Tuesday, October 10, 2017
The Bookwyrm's Review of Mudman by James Hunter
Author: James Hunter
Pages/Length: 440 pages/ 13 hrs, 57 mins (audio)
Publisher: Shadow Alley Press
Release Date: March 8, 2016/ August 2, 2016 (audio)
Narrated by Armen Taylor
I will say first off that I am a huge fan of of this author's Yancy Lazarus urban fantasy books, so when I heard there was a spinoff in the same universe, I just had to check it out. I am glad I did, because this one went in some wild directions even Yancy Lazarus doesn't go! I am now a huge fan of this character as well, and hopefully, you will check it out and discover how good it is!
Levi Adams is trying to be a good person. He goes to church, tries to live a simple Mennonite life, and keeps under the radar. Unfortunately, he has an unfortunate addiction: murder. Well, not just any murder. You see, since awakening in a shallow pit grave in a death camp in Nazi Germany, Levi, who is a stone golem, has been killing bad guys ever since, starting with the Nazi scum murderers. Levi just want to live in peace now, to atone for his "sins", but sometimes he just needs to kill bad guys. To do that, he goes into The Sprawl , the secret home of the supernatural. There, he can find monsters aplenty doing evil deeds they need to be killed for.
While doing a little seasonal cleanup by murder of some Kobocs, some evil little blue skinned monsters, Levi, also known as Mudman, comes across their shaman about to perform a human sacrifice. The sacrifice, Sally Ryder, is on deaths doorstep when Levi uses his own blood, the elixir of life, to save her. After a hair raising escape, Levi and Sally are off to try and figure out whey Sally was being sacrificed. The answer is terrifying. Someone is trying to break a hugely powerful biblical baddie from the ancient high tech prison in the far end of the Sprawl's wasteland. This does lead to the origin of Atlantis, which was a great shock of a scene. After Sally is recaptured and the ritual is then attempted, Levi and some new allies break in to attempt to stop what will basically lead to an apocalyptic event. Levi also discovers who his creator was, and it is not at all who he expected, although if you have read the Yancy Lazarus books, you will know who it is. Levi has to make some sacrifices if he want to have any chance of stopping these threats, and its a close run thing. Levi has to determine if he will be what he was truly created to be, or if he is a free thinking creature, regardless of instincts. The climactic battle basically determines Levi's course for the rest of his existence.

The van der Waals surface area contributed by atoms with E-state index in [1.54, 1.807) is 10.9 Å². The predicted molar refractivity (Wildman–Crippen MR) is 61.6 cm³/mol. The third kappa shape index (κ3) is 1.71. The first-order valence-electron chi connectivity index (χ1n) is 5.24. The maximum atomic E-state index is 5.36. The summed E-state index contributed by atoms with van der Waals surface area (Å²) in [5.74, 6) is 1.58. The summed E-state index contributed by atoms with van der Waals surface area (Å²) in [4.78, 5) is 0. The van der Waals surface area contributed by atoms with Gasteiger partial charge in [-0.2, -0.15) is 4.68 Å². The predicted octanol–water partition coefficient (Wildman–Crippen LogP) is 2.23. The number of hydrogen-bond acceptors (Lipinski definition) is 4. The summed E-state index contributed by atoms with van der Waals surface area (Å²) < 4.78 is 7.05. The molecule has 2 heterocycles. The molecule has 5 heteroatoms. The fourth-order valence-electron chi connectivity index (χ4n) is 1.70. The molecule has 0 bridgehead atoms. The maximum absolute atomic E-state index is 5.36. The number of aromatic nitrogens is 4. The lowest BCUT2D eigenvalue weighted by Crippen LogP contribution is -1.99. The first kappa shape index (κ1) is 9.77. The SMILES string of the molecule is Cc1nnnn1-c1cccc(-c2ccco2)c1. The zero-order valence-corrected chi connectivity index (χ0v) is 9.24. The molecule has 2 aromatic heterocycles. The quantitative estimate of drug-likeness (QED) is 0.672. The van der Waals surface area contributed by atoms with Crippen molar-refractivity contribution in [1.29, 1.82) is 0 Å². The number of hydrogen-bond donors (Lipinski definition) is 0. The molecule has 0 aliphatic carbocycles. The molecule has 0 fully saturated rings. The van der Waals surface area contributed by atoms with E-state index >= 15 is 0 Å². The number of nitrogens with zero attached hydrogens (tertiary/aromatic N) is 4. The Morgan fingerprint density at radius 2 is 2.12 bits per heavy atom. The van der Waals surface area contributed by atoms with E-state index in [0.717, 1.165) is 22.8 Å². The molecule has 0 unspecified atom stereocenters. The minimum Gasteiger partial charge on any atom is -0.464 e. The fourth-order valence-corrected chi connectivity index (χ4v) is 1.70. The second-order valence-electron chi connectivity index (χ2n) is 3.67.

Like all his book, James Hunter really lavishes attention on his characters. Well described and drawn out, you can really get into their thoughts and motivations. Especially with Levi, you can feel his struggle to fight his instincts to be a monster killing machine, that he feels true guilt and remorse for all those he has killed since he was created. OK, maybe not the Nazis so much, but the others. Their physical descriptions are also top notch. You can really see Levi in his multiple forms in your head, as if he was standing right next to you, as well as Sally, or Dr. Hogg.
The setting, the world building, is an extension of the Yancy Lazarus books, taken in new directions. The prison setting was especially creative, as were its guardians. The underground Koboc Warrens are well described, and not something you'd see in the Lazarus books, because no way would a human, even a mage, want to go down there. Levi, though, can go where others can't. All in all, an excellent addition to this universe.
The narration was handled by Armen Taylor, who also narrated the author's Viridion Gate LitRPG series. He brings a real voice to the monster that is Levi. Speaking without a lot of inflection without becoming monotone is tough, but he hits just the right notes bringing Levi to life. His voice work with the other characters, whether it be Sally Ryder, Dr. Hogg or even the
villain, was all spot on, and really got you into what the characters were doing. Definitely a top notch effort.
If you have read the Yancy Lazarus books, this book should have a familiar feeling, while bringing in all new elements that flesh out the universe. It hits all the right notes, and makes you want to see what comes next, something every author should hope for. I can't recommend this book highly enough.